When is a rose not a rose? When it’s a transistorized electronic circuit, of course. Scientists at Sweden’s Linköping University have implanted a rose with conductive polymers and arranged the resulting circuitry into a real transistor system – complete with a digital switch.
Here’s how materials scientist Magnus Berggren turned a rose into a piece of electronics. He started with a rather ordinary rose, the sort of cut flower that a research scientist might give to a mom on her birthday. One such rose was sunk into PEDOT, a water-soluble conductive polymer used to make printed electronic circuits. The rose sucked up the polymer through its xylem (vascular tissue) via the capillary effect, as if the polymer were water. Once inside the rose stem, the polymer precipitated out of solution, becoming a sort of wire, capable of carrying a small charge of electricity. The plant retained most of its vascular system so it continued to look and smell like a rose. The researchers attached gold probes to the new wires and fashioned the assemblage with switches, creating an electronic rose. In their write-up, released in Science Advances, they suggest that the result is digitally analogous to a printed circuit board.
Photo by permission: D Sharon Pruitt
At this stage, the experiment is basically a proof-of-concept project. This is pure research, motivated by curiosity. It’s not the sort of experimental work that is expected to yield immediate financial returns. For funding, Professor Berggren used independent research money from the Knut and Alice Wallenberg Foundation. A grant of about $2 million was awarded in late 2012 and could be used on any research Berggren wanted to conduct. “It’s an unbelievable luxury with this kind of money, where you are free to choose who you work with, and also to halt research quickly when it’s not working,” Berggren said.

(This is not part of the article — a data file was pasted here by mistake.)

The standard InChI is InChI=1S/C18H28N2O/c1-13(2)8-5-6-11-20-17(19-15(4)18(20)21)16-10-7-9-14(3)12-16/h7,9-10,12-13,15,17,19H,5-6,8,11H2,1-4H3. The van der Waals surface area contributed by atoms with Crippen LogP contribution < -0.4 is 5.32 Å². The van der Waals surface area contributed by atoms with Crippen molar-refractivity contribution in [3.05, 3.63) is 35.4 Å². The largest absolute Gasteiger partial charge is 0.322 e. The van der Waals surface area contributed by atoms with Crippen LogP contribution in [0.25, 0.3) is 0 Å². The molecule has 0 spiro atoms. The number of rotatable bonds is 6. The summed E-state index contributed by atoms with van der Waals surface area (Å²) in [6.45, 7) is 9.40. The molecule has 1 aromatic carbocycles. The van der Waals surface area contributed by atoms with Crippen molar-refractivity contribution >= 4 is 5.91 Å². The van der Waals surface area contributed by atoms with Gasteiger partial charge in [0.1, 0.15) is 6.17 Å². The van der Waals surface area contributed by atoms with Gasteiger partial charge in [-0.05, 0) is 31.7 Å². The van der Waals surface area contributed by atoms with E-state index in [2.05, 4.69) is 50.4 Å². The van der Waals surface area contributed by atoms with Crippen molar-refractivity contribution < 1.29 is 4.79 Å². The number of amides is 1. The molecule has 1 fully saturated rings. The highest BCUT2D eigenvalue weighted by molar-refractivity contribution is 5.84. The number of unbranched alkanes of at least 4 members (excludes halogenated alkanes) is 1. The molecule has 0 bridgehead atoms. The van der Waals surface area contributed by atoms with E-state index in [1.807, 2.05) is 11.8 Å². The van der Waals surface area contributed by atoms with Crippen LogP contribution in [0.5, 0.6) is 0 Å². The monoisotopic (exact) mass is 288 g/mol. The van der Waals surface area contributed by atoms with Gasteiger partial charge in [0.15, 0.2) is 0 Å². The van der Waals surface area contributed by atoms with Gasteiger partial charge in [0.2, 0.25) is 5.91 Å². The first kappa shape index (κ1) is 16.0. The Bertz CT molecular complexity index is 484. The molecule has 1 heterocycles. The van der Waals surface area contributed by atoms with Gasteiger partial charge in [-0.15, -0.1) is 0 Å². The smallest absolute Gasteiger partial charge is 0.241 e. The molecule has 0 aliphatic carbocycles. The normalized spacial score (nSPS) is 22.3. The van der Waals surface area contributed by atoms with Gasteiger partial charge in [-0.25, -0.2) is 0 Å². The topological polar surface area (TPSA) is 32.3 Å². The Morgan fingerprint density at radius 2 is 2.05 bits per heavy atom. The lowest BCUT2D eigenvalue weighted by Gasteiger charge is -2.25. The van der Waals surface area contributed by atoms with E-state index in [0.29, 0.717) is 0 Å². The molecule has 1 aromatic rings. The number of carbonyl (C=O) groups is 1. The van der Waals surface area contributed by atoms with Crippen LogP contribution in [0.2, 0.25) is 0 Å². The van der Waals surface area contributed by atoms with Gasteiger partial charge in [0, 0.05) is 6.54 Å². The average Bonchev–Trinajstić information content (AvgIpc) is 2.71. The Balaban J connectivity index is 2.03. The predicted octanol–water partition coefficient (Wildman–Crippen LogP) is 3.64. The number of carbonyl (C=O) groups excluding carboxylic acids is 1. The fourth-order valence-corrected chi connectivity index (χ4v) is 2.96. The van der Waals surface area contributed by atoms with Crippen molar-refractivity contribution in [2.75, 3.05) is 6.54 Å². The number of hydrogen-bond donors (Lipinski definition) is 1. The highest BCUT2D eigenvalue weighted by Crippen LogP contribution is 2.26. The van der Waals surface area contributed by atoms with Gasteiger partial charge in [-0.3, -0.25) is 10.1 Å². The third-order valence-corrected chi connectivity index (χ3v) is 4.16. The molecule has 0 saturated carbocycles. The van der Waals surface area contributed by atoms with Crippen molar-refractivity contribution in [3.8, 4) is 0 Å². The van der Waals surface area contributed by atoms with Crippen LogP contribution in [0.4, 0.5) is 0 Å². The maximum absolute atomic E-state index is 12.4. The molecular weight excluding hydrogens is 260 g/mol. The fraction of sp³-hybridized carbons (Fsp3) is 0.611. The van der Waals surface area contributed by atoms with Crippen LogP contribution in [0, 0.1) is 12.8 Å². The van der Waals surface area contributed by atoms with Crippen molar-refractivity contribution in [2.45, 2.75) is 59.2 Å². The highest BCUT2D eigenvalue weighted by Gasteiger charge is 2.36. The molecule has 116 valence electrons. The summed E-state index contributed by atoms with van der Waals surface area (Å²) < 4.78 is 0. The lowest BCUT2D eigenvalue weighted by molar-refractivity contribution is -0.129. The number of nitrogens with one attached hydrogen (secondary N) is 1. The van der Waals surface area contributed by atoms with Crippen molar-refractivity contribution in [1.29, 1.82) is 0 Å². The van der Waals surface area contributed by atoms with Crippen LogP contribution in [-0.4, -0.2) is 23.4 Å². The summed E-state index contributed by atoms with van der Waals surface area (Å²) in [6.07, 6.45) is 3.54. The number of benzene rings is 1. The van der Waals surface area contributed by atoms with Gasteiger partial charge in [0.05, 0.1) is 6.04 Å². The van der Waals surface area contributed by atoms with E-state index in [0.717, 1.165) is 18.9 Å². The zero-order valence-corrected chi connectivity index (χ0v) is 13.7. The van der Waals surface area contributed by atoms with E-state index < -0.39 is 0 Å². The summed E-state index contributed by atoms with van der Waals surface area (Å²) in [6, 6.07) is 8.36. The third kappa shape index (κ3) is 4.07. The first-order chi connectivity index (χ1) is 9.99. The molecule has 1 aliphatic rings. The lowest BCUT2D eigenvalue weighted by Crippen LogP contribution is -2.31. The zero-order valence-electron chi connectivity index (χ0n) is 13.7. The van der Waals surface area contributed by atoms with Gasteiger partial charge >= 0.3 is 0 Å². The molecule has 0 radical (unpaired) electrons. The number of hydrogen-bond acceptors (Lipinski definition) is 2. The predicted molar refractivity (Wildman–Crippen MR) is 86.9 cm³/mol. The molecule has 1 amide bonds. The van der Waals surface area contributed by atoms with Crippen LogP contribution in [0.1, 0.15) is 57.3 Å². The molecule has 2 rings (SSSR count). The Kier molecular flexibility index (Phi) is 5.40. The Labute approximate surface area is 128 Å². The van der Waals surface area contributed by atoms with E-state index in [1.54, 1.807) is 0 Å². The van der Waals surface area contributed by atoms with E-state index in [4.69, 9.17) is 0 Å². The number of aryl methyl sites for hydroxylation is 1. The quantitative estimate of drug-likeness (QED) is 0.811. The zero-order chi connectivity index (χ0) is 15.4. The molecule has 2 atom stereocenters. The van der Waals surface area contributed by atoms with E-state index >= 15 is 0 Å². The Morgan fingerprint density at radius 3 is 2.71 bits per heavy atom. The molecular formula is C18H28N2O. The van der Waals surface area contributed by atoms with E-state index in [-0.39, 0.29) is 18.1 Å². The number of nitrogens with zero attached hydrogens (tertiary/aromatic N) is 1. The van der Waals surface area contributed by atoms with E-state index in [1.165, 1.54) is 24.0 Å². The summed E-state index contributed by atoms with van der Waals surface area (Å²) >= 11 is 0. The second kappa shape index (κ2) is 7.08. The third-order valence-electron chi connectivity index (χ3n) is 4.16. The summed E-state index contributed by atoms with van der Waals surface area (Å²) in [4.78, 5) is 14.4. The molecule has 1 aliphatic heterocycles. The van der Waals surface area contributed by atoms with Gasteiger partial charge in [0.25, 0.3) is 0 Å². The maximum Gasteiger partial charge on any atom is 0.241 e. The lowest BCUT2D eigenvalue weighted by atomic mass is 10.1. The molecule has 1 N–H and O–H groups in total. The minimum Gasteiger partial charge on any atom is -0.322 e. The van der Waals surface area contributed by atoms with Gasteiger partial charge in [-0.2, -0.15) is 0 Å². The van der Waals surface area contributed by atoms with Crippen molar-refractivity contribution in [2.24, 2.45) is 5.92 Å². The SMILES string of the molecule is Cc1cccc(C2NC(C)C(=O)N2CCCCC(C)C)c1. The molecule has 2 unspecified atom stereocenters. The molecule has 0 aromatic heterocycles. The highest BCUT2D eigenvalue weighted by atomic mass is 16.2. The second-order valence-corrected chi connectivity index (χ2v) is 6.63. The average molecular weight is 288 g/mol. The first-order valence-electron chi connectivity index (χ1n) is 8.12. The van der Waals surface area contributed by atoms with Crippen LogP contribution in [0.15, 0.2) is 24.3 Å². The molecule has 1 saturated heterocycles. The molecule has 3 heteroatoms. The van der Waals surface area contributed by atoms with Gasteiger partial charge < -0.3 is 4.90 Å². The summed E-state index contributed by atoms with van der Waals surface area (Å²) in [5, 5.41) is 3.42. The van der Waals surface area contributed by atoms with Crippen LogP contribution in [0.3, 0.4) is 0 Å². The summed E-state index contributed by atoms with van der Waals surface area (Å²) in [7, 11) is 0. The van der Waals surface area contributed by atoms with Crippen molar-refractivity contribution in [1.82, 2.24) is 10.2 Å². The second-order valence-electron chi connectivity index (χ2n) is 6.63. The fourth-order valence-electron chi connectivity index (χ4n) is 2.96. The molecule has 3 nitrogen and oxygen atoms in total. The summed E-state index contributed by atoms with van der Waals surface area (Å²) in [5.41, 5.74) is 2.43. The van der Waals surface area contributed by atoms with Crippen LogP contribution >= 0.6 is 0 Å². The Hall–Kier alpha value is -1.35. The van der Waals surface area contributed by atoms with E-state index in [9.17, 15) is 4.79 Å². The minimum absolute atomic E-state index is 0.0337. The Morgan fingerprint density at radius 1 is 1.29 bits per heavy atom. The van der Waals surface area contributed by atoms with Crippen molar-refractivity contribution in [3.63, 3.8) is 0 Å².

For 25 years, Magnus Berggren has been a professor at Linköping University’s Organic Electronics Lab where he researches electronic circuitry. Until the Wallenberg Foundation grant, there were no donors interested in what might appear to be esoteric research. The money allowed Dr Berggren to hire three post-doctoral research scientists and then begin the tedious work of testing polymers and designing the botanical circuitry.
Linköping University’s Laboratory of Organic Electronics Research Team:
from the left, Daniel Simon, Roger Gabrielsson, Eleni Stavrinidou, Eliot Gomez, and Magnus Berggren.
The electronic flower survives as long as any other cut rose in a vase, but the researchers are not yet claiming practical applications. The Swedish scientists are working with biologists to see if plants with internal circuitry may be useful for monitoring plant growth and studying physiology. Future applications may turn plants into living fuel cells, using sugars produced by photosynthesis to produce – and deliver – electricity. Or perhaps the technology could turn Christmas trees into power plants that flash their own coloured lights – with no extension cords required.
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